But this logic has not stopped the Citizens United defenders from making their claims that there’s no connection between the case and the emergence of super PACs. So let me try something different: a look at the numbers.
The indispensable Center for Responsive Politics tracks all kinds of campaign finance and lobbying numbers at their Open Secrets website. One of the things they’ve followed is all the outside money spent in federal elections on election related ads. (To be technical, they include independent expenditures, electioneering communications, and member communications done by all groups aside from candidates and party committees.) Thanks to their work, we can compare all the outside spending so far in this election cycle to all the outside spending in previous election cycles up to March 8 of the election year; a real apples-to-apples comparison. Here’s what we see:
Let’s focus only on presidential election years, to keep the comparisons as simple as possible. In the 1992 election season, when it was entirely possible (under that 1976 Supreme Court decision) for Sheldon Adelson or George Soros to spend unlimited sums independently on elections, total outside spending up to March 8 was about $1.5 million. In 2000, total outside spending up to March 8 was $2.6 million. In 2004 and 2008, with the explosion of 527 organizations, total spending to March 8 was $14 million and $37.5 million. What is the total for this election season through March 8? More than $88 million, 234 percent of 2008's numbers and 628 percent of 2004's.* If this was not caused by Citizens United, we have a mighty big coincidence on our hands.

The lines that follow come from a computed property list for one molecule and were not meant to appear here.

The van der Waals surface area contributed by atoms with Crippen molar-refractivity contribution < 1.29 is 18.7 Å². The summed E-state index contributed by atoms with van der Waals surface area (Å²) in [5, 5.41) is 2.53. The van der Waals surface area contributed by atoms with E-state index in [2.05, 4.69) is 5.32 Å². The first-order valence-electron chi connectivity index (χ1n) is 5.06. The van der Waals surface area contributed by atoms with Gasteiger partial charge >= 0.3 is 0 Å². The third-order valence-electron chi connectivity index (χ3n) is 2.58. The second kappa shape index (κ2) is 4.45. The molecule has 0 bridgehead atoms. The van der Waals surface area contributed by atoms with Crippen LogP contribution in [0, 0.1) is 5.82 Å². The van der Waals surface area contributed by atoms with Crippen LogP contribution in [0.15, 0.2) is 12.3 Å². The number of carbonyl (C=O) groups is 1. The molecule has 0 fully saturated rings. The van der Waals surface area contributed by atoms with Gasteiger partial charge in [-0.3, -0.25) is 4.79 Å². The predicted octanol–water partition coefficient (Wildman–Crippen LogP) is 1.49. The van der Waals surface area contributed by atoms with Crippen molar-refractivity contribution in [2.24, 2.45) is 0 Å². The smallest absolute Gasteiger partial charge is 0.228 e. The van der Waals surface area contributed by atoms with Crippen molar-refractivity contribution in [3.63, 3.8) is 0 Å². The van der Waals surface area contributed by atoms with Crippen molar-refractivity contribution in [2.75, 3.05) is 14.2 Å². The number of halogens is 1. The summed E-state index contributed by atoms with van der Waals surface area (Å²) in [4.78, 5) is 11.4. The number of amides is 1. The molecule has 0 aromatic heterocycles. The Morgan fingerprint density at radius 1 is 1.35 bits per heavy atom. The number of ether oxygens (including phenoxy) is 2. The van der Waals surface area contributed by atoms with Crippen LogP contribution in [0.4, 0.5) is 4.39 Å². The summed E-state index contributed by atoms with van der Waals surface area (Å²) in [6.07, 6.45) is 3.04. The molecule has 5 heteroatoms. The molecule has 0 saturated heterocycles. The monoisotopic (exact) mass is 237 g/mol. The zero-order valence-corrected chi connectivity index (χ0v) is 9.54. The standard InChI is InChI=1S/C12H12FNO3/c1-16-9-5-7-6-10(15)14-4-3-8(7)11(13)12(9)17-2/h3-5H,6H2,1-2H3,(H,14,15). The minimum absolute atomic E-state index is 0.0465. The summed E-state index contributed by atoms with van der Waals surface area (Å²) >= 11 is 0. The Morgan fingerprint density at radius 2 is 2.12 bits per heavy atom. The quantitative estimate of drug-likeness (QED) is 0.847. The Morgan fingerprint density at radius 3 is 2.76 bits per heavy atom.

And, of course, this is only the total leading up to March 8, midway through the Republican primary. Wait until the super PACs and other organizations start raising their unlimited sums for the general election. Further, lots of groups are now using 501(c) organizations rather than super PACs for their campaign spending, in an effort to hide their donors. A Center for Responsive Politics study found that in 2010 the percentage of “spending coming from groups that did not disclose their donors rose from 1 percent to 47 percent since the 2006 midterm elections,” and “501(c) non-profit spending increased from 0 percent of total spending by outside groups in 2006 to 42 percent in 2010.” The same report found that 72 percent “of political advertising spending by outside groups in 2010 came from sources that were prohibited from spending money in 2006.”
With House and Senate seats also in play, and control of each chamber potentially up for grabs, we are likely to easily eclipse the total $301 million spent by outside groups in the entire 2008 election. How do I know? In 2010, a midterm congressional election year—when you would expect to see a dip in spending compared to a presidential year—total outside spending hit a record $304.6 million. It was an incredible number for a midterm election season.
Why did that happen? Citizens United was decided early in 2010.
Correction, March 12, 2012: This article originally stated that total outside spending on elections as of March 8, 2012, was a 234 percent and 628 percent "increase" above total outside spending as of that date in 2008 and 2004, respectively. Spending as of that date this year was 234 percent and 628 percent of the figures for 2008 and 2004, not above. (Return to the corrected sentence.)
Richard L. Hasen is a professor of law and political science at the U.C. Irvine School of Law and author of The Voting Wars: From Florida 2000 to the Next Election Meltdown. He also writes the Election Law Blog.